The radiation belts that surround Earth, we still don’t know much about them, are home to killer electrons, plasma waves, and intense electrical currents that can disrupt and destroy the electronics on satellites. Image by T. Benesch and J. Carns for the NASA Science Mission Directorate. Caption by Mike Carlowicz.
But the behavior of the Van Allen Belts—named for James Van Allen, who led the team that discovered them in 1958—is wildly unpredictable.
This artist’s conception shows the radiation belts (green), which are two doughnut-shaped (torus) regions full of high-energy particles that fill the near-space around Earth. The blue and red lines between and around the belts depict the north and south polarity of the planet’s magnetic field. The inner belt, a blend of protons and electrons, can reach down as low as 1,000 kilometers (600 miles) in altitude. The outer belt, comprised mainly of energetic electrons, can swell to as much as 60,000 kilometers (37,000 miles) above Earth’s surface. Both rings extend to roughly 65 degrees north and south latitude.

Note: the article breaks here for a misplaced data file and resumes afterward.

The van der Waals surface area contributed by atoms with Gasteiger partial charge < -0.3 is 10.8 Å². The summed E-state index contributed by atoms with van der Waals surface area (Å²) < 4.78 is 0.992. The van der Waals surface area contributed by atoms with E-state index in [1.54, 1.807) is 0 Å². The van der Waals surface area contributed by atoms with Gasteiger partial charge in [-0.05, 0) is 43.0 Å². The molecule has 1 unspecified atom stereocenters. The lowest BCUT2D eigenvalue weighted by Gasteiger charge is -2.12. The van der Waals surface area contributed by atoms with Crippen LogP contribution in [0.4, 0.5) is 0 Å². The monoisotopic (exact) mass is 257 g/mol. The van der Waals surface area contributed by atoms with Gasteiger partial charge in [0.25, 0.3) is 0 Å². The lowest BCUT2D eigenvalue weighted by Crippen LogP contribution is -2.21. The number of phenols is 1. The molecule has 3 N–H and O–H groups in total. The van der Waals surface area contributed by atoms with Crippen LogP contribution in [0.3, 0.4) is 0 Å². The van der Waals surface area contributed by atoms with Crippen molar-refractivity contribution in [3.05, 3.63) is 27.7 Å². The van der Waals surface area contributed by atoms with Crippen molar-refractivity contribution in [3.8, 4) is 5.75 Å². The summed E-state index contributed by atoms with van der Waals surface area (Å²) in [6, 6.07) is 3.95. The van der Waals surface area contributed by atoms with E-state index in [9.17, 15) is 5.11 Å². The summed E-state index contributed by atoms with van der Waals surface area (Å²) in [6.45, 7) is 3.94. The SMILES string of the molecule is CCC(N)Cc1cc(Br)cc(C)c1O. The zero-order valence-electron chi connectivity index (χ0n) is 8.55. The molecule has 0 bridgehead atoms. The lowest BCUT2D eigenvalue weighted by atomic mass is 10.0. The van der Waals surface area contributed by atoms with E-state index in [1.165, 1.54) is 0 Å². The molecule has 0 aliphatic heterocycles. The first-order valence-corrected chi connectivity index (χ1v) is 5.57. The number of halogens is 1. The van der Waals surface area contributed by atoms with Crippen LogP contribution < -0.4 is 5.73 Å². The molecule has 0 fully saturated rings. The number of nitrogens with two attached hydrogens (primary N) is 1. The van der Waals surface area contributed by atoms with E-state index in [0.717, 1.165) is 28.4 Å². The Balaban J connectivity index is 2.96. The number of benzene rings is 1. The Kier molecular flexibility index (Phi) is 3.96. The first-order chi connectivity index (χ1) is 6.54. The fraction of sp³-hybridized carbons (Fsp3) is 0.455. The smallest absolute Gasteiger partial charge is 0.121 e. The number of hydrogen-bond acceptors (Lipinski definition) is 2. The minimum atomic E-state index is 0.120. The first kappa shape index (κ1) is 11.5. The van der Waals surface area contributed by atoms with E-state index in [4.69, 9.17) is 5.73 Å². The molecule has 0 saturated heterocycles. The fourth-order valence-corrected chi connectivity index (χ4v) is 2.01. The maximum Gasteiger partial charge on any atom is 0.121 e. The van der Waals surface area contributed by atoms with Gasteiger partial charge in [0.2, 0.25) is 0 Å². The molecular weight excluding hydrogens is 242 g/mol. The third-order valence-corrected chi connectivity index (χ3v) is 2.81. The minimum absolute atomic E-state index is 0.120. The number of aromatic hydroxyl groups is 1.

The radiation belts were discovered during the flight of the very first American satellite. Van Allen and colleagues had installed a Geiger-Müller tube on Explorer 1 to detect cosmic rays, and as the satellite made its eccentric orbit around the Earth, the readings periodically went off the top of the counter’s scale.
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